(See? Once the period stories start it’s hard to stop them.) . . . On a night when I was an hour away at a poetry reading, our oldest came to him in tears. She had gotten her first period. He stayed calm because she was frightened. He found a box of pads and gave her a demonstration. He actually peeled the tape off the sanitary pad to show her how to attach it to her underwear. I smile every time I think of the two of them standing together in the hallway by the linen closet. How could I ever be mad at this man!

 

Which brings us to the second half of the poem, the softening of uncomfortable experience into nostalgia. Clifton gets this exactly right. I wasn’t a lover of my period till it was taken away. (Link here for that story and another of Clifton’s menstruation poems.) Stains, pains and migraines are eclipsed by meditations on the wonders of our reproductive life, the earthiness of our relationship to our bodies, the hormones that keep us young and desirable.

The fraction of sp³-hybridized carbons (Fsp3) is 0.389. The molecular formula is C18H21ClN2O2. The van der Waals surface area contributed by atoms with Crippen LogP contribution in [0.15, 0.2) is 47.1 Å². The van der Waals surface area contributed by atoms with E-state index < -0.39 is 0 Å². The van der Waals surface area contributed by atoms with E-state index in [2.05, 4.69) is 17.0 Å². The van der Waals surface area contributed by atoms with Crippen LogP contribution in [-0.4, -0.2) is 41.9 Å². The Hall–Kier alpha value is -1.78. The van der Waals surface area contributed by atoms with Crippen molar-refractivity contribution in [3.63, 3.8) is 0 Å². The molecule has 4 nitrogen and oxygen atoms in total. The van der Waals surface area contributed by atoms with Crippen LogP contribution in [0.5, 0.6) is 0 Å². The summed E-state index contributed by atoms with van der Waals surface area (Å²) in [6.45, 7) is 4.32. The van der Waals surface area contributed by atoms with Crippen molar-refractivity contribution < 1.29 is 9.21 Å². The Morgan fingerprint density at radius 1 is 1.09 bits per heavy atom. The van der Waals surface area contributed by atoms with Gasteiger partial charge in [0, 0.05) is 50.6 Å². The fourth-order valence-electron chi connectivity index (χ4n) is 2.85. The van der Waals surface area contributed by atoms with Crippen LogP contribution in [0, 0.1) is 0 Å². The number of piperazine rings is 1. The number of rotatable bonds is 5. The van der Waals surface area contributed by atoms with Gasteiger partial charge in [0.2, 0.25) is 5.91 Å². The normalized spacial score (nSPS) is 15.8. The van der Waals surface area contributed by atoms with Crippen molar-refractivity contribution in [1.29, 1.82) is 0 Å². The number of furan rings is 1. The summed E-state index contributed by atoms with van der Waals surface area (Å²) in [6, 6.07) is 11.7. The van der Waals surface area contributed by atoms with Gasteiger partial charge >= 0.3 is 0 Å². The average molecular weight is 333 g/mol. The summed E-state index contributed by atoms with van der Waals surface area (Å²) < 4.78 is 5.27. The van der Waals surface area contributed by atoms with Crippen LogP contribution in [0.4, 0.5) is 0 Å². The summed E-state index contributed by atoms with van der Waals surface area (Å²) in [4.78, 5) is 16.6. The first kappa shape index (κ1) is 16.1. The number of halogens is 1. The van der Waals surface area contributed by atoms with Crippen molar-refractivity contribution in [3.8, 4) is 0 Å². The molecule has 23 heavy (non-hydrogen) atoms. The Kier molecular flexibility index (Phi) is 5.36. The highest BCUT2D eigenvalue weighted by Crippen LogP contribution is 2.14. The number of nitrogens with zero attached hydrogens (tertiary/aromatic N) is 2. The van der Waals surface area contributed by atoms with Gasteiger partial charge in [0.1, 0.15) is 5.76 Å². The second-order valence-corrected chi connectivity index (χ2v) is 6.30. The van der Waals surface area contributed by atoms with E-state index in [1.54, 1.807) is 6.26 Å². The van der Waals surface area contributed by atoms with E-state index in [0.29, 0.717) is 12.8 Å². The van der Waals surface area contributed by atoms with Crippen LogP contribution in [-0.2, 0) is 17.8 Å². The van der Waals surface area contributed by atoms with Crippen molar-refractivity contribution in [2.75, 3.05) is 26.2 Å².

I love this poem. It’s tightly constructed, funny, and a little heart-wrenching for those of us on the other side of fertility.

 

. . . wasn’t she

beautiful? wasn’t she beautiful?

 

Yes, she was. She was indeed.

 

*

 

Here’s a bio of Clifton from a previous post:

 

Lucille CliftoLucille Clifton by shawnnaconan was born in New York in 1936.  Her father was a steelworker who sexually abused her, and her mother was a laundress and gifted poet with little formal education. At age sixteen Clifton attended Howard University as a drama major. She finished her studies in New York.

 

She had six children with her husband Fred, a professor at the University of Buffalo. She was the poet laureate of my home state of Maryland where she eventually settled. She won the National Book Award and was the first African-American woman to win the prestigious Ruth Lilly Prize. She had a separate career as a writer of children’s books and the most unusual career for a famous poet I’ve ever heard of:  Jeopardy show champion. She died in 2010 at age 73.

 

Clifton suffered many setbacks in her life:  sexual abuse, the early loss of her mother, cancer, the death of her husband and two of her children. Yet from all accounts she remained joyful and full of life.